Editor in Chief: Moh. Reza Huwaida Tuesday, July 7th, 2020

Hard Times for the Global Economy

The strong volatility in global financial and commodity markets has been unprecedented since the official end of recession in 2009. These waves of volatility have seen stock markets the worked over tank as a result of which trillions of dollars in equity and stock wealth have been wiped out. The undercurrents in global commodity and financial markets have mainly been a result of renewed fears that the economic heavyweights in North America and Europe are on the verge of a second recession.

In Europe, the sovereign debt crisis engulfing Greece is far from being fixed while the crisis threatens to spillover to a number of other countries whose levels of public debt have become unsustainable. Prospects of the global economy slowing down and entering yet again into another recession is becoming stronger.

It is extremely important that the global economy continues its pace of growth seen over the past two years following the 2008-09 debacle. It is important since lifting billions of poor people out of poverty in Asia, Africa and elsewhere is possible only through creation of wealth and value and a growing global economy.

A slowing global economy would mean that hundreds of thousands of jobs will be wiped out at a great socio-economic cost to the poor and middle class people living in various countries. In the international commodity markets, gold, silver, oil and a some of the base metals have been steadily rising for the past two years. Gold has already breached $1870 an ounce in global markets.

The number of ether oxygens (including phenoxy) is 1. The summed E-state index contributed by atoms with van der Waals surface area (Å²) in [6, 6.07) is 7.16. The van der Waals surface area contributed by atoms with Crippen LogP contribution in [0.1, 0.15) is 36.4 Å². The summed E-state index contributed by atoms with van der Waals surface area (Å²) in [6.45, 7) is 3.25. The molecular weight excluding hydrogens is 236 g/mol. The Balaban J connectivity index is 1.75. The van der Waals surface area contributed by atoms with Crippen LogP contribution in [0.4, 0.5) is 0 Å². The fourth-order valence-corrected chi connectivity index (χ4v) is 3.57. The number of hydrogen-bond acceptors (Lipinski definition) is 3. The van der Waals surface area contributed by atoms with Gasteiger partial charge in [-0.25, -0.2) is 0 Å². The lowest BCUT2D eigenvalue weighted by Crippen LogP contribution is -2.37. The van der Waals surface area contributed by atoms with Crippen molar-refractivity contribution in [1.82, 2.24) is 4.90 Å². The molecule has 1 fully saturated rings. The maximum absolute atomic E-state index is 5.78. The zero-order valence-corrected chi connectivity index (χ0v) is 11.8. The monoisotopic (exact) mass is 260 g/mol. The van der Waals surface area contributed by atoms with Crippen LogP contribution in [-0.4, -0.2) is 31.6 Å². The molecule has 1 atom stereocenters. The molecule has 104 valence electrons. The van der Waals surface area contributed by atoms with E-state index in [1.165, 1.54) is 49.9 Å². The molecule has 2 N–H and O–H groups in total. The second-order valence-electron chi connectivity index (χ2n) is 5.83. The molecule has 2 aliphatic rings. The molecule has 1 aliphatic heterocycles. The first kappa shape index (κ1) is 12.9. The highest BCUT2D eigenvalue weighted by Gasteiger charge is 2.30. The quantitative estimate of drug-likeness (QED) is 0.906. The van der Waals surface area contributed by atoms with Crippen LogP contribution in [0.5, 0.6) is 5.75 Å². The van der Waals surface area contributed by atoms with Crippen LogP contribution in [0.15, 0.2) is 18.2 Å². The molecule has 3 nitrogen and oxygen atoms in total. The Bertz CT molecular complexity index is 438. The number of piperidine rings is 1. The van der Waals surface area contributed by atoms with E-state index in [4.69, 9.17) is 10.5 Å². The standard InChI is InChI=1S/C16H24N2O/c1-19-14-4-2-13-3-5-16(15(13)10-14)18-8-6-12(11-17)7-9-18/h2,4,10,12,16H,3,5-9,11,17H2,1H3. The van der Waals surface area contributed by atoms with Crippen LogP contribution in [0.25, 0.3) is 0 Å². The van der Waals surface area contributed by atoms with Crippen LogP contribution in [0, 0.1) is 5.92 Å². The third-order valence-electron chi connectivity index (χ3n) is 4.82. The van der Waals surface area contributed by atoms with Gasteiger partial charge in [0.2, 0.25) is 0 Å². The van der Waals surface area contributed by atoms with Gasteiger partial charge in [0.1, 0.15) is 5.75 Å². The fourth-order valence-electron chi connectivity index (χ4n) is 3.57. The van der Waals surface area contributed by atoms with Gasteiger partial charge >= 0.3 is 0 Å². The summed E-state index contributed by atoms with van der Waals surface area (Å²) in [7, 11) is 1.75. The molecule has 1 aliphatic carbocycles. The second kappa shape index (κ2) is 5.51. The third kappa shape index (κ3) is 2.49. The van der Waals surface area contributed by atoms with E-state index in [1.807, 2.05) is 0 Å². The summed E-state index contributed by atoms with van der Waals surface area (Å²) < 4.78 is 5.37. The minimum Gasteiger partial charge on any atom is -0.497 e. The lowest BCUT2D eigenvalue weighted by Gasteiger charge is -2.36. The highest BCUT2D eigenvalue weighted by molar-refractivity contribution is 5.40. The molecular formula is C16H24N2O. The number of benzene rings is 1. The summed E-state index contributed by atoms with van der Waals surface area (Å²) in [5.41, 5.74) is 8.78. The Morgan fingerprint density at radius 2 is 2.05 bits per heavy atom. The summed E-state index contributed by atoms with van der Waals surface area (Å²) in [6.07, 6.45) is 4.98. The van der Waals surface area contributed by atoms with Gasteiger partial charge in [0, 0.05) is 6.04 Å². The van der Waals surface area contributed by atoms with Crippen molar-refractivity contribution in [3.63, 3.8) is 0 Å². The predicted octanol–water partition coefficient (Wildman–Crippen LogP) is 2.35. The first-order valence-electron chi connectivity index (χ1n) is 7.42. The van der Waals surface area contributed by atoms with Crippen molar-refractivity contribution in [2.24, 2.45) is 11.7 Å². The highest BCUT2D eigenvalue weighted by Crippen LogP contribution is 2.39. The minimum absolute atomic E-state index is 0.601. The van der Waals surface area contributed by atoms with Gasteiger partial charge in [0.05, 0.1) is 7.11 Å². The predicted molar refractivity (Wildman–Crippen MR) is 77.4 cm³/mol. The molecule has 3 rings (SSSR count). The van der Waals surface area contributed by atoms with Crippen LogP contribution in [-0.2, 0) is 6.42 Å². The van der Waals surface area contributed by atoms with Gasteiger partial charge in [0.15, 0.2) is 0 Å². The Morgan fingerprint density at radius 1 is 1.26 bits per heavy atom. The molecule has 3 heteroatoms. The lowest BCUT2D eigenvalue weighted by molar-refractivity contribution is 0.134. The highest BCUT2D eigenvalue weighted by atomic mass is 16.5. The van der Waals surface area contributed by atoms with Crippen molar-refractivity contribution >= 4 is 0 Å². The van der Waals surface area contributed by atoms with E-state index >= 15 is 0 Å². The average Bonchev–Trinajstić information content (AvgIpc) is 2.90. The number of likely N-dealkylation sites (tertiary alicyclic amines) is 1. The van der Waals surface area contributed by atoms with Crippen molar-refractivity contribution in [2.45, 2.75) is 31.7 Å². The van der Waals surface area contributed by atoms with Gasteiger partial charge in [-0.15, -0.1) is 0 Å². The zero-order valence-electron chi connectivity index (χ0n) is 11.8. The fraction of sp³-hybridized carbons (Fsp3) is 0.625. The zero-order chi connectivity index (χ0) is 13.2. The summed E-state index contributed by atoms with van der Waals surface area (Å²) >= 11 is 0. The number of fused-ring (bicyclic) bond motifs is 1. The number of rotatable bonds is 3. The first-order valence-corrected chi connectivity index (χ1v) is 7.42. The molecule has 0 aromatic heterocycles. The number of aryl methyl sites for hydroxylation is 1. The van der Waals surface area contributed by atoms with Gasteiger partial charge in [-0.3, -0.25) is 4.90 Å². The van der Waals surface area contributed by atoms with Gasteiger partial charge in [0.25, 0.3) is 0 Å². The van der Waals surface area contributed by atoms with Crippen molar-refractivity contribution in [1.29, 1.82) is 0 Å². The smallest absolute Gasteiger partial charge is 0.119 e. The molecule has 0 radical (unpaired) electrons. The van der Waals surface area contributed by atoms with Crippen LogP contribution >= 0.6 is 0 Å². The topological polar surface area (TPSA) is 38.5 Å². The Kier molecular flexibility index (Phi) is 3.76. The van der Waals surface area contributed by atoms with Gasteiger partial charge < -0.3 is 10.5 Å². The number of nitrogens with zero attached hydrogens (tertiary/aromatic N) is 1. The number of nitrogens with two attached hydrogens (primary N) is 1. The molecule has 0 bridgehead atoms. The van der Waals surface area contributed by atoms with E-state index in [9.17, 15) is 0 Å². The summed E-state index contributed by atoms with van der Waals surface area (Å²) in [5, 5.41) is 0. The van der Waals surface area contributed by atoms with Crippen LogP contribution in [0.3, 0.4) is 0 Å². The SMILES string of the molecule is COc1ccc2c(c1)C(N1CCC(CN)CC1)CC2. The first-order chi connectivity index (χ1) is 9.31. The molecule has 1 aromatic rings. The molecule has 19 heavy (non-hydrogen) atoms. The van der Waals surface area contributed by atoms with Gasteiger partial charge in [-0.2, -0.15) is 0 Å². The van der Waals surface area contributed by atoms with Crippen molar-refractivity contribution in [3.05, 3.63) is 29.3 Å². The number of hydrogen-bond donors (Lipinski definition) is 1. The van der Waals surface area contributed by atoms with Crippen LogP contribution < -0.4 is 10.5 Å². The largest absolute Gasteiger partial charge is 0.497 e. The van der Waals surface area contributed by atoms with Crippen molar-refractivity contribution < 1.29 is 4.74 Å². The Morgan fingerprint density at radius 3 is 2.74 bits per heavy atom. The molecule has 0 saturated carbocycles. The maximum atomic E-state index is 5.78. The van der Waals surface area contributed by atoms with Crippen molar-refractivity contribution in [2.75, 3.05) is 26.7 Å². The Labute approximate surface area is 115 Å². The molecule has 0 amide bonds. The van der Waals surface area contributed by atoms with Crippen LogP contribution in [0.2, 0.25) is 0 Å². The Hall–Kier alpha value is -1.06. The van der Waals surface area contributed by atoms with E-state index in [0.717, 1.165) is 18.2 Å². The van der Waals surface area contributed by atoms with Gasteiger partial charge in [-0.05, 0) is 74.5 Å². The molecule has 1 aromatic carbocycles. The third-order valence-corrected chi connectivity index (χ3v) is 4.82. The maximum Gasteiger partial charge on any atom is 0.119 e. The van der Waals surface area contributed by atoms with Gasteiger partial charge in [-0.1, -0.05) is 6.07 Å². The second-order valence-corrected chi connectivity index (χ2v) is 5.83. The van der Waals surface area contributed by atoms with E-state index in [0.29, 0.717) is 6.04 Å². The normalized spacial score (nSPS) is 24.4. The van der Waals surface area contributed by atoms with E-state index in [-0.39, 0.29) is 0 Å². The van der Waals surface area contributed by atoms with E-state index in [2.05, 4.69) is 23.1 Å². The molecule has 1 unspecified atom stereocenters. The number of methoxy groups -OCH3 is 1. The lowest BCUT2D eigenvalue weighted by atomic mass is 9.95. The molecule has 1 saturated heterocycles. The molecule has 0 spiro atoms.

This steady rally in the price of this precious metal has been unprecedented since the end of World War 2 and the creation of the new global economic architecture. Surprisingly, oil as a commodity, has now turned into an asset class, fast becoming an investment option of choice not only for the purpose of preservation of wealth against inflation and economic shocks but also for earning handsome investment returns.

In global commodity markets, the volatility has been aided by the U.S. dollar losing its cherished status as the world's reserve currency. Investors of all hues the world over, spooked by the volatile markets, are increasingly taking refuge in commodities and stable currencies such as Swiss Franc. The bleak future outlook on the U.S. dollar has robbed it of its global reserve currency status.

The fact is that the global economy has already entered into a new phase of its history which has instability as one of its constant features. The post-World War 2 period, characterized by stability, the U.S. dollar as a safe haven, and steadily growing global economy is clearly over.

Historians of tomorrow will mark 2008 as the year that changed the face of the international economy, and consequently politics, for many decades thereafter. The continued weaknesses in the Western economies weighs down the global growth scenario as well as negatively affects the growth prospects in Asian and other emerging economies.      

In the midst of all the turbulence outside in the real world, Afghanistan continues to live its happy dream in a bubble and in a fantasy world that is propped up by aid dollars pouring in. Over the medium and long term, if Afghanistan's nascent financial sector comes to a greater extent of exposure to international financial markets, we might as well end up importing into Afghanistan the turbulence and uncertainty the prevails on the international scene.

Certainly, the government of Afghanistan needs to think of plans and strategies to cushion the landing and prepare the ground for a smooth economic transition towards greater self-sufficiency over the next few years. In parallel to the security transition, an economic transition plan must be set in place and all internal and external resources mobilized to overcome the difficulties of the transition period.